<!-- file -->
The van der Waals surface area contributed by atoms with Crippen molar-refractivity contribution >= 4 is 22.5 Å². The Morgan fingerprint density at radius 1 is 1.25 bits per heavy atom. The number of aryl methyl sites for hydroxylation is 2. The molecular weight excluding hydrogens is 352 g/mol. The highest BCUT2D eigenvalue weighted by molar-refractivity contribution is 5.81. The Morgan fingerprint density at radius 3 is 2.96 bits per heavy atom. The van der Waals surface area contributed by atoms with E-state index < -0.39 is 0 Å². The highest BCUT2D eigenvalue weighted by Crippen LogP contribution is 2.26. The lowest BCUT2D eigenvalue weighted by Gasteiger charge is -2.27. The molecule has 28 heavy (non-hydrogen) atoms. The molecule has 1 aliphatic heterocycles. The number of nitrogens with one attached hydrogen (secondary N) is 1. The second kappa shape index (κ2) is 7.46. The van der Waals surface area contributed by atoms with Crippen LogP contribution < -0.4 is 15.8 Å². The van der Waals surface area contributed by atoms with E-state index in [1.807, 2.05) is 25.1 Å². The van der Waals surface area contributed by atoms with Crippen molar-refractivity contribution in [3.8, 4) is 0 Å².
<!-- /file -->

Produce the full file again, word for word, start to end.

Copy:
The van der Waals surface area contributed by atoms with Crippen molar-refractivity contribution >= 4 is 22.5 Å². The Morgan fingerprint density at radius 1 is 1.25 bits per heavy atom. The number of aryl methyl sites for hydroxylation is 2. The molecular weight excluding hydrogens is 352 g/mol. The highest BCUT2D eigenvalue weighted by molar-refractivity contribution is 5.81. The Morgan fingerprint density at radius 3 is 2.96 bits per heavy atom. The van der Waals surface area contributed by atoms with E-state index < -0.39 is 0 Å². The highest BCUT2D eigenvalue weighted by Crippen LogP contribution is 2.26. The lowest BCUT2D eigenvalue weighted by Gasteiger charge is -2.27. The molecule has 28 heavy (non-hydrogen) atoms. The molecule has 1 aliphatic heterocycles. The number of nitrogens with one attached hydrogen (secondary N) is 1. The second kappa shape index (κ2) is 7.46. The van der Waals surface area contributed by atoms with Crippen LogP contribution < -0.4 is 15.8 Å². The van der Waals surface area contributed by atoms with E-state index in [1.807, 2.05) is 25.1 Å². The van der Waals surface area contributed by atoms with Crippen molar-refractivity contribution in [3.8, 4) is 0 Å².